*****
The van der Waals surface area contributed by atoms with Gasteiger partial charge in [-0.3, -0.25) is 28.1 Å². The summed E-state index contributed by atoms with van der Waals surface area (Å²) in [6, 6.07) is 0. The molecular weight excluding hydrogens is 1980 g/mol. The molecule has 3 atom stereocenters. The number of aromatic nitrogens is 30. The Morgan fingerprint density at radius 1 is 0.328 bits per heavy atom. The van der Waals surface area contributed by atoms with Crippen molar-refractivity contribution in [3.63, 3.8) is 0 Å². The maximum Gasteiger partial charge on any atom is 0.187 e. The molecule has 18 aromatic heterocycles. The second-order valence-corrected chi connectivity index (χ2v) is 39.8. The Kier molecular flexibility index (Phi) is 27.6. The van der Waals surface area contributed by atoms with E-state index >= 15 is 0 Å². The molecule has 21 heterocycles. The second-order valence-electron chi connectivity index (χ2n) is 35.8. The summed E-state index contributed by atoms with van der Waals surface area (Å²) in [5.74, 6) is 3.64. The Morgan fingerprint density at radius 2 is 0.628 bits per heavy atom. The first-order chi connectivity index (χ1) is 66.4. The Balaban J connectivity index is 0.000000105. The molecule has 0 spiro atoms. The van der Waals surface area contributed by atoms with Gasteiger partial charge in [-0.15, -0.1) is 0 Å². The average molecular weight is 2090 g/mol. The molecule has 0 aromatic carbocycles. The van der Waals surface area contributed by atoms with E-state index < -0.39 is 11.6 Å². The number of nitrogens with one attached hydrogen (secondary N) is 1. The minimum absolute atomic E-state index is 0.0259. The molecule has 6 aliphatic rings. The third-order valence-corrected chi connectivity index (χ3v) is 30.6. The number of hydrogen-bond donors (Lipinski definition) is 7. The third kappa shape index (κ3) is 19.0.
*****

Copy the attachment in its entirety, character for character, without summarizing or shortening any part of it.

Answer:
The van der Waals surface area contributed by atoms with Gasteiger partial charge in [-0.3, -0.25) is 28.1 Å². The summed E-state index contributed by atoms with van der Waals surface area (Å²) in [6, 6.07) is 0. The molecular weight excluding hydrogens is 1980 g/mol. The molecule has 3 atom stereocenters. The number of aromatic nitrogens is 30. The Morgan fingerprint density at radius 1 is 0.328 bits per heavy atom. The van der Waals surface area contributed by atoms with Crippen molar-refractivity contribution in [3.63, 3.8) is 0 Å². The maximum Gasteiger partial charge on any atom is 0.187 e. The molecule has 18 aromatic heterocycles. The second-order valence-corrected chi connectivity index (χ2v) is 39.8. The Kier molecular flexibility index (Phi) is 27.6. The van der Waals surface area contributed by atoms with E-state index >= 15 is 0 Å². The molecule has 21 heterocycles. The second-order valence-electron chi connectivity index (χ2n) is 35.8. The summed E-state index contributed by atoms with van der Waals surface area (Å²) in [5.74, 6) is 3.64. The Morgan fingerprint density at radius 2 is 0.628 bits per heavy atom. The first-order chi connectivity index (χ1) is 66.4. The Balaban J connectivity index is 0.000000105. The molecule has 0 spiro atoms. The van der Waals surface area contributed by atoms with Gasteiger partial charge in [-0.15, -0.1) is 0 Å². The average molecular weight is 2090 g/mol. The molecule has 0 aromatic carbocycles. The van der Waals surface area contributed by atoms with E-state index < -0.39 is 11.6 Å². The number of nitrogens with one attached hydrogen (secondary N) is 1. The minimum absolute atomic E-state index is 0.0259. The molecule has 6 aliphatic rings. The third-order valence-corrected chi connectivity index (χ3v) is 30.6. The number of hydrogen-bond donors (Lipinski definition) is 7. The third kappa shape index (κ3) is 19.0.